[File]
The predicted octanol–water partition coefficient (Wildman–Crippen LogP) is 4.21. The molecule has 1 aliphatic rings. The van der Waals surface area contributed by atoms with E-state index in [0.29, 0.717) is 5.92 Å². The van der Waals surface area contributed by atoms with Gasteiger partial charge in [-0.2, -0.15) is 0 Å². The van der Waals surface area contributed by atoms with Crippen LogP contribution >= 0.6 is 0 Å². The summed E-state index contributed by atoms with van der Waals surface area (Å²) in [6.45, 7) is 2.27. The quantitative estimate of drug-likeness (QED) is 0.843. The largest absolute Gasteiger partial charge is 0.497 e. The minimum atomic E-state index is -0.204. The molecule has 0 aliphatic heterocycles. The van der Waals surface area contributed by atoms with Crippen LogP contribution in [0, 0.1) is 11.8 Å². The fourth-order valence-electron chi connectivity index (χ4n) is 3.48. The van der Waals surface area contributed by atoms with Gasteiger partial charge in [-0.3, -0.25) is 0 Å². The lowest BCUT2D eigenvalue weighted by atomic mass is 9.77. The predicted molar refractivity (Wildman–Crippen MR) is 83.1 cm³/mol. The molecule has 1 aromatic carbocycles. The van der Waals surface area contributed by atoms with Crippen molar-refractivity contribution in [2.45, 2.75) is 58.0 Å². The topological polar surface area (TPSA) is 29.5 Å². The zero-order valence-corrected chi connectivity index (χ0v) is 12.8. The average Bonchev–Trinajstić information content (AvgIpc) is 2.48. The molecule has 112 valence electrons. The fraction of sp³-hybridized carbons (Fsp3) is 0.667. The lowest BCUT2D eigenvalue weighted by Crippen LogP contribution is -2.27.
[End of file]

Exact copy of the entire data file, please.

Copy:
The predicted octanol–water partition coefficient (Wildman–Crippen LogP) is 4.21. The molecule has 1 aliphatic rings. The van der Waals surface area contributed by atoms with E-state index in [0.29, 0.717) is 5.92 Å². The van der Waals surface area contributed by atoms with Gasteiger partial charge in [-0.2, -0.15) is 0 Å². The van der Waals surface area contributed by atoms with Crippen LogP contribution >= 0.6 is 0 Å². The summed E-state index contributed by atoms with van der Waals surface area (Å²) in [6.45, 7) is 2.27. The quantitative estimate of drug-likeness (QED) is 0.843. The largest absolute Gasteiger partial charge is 0.497 e. The minimum atomic E-state index is -0.204. The molecule has 0 aliphatic heterocycles. The van der Waals surface area contributed by atoms with Crippen LogP contribution in [0, 0.1) is 11.8 Å². The fourth-order valence-electron chi connectivity index (χ4n) is 3.48. The van der Waals surface area contributed by atoms with Gasteiger partial charge in [-0.3, -0.25) is 0 Å². The lowest BCUT2D eigenvalue weighted by atomic mass is 9.77. The predicted molar refractivity (Wildman–Crippen MR) is 83.1 cm³/mol. The molecule has 1 aromatic carbocycles. The van der Waals surface area contributed by atoms with Crippen molar-refractivity contribution in [2.45, 2.75) is 58.0 Å². The topological polar surface area (TPSA) is 29.5 Å². The zero-order valence-corrected chi connectivity index (χ0v) is 12.8. The average Bonchev–Trinajstić information content (AvgIpc) is 2.48. The molecule has 112 valence electrons. The fraction of sp³-hybridized carbons (Fsp3) is 0.667. The lowest BCUT2D eigenvalue weighted by Crippen LogP contribution is -2.27.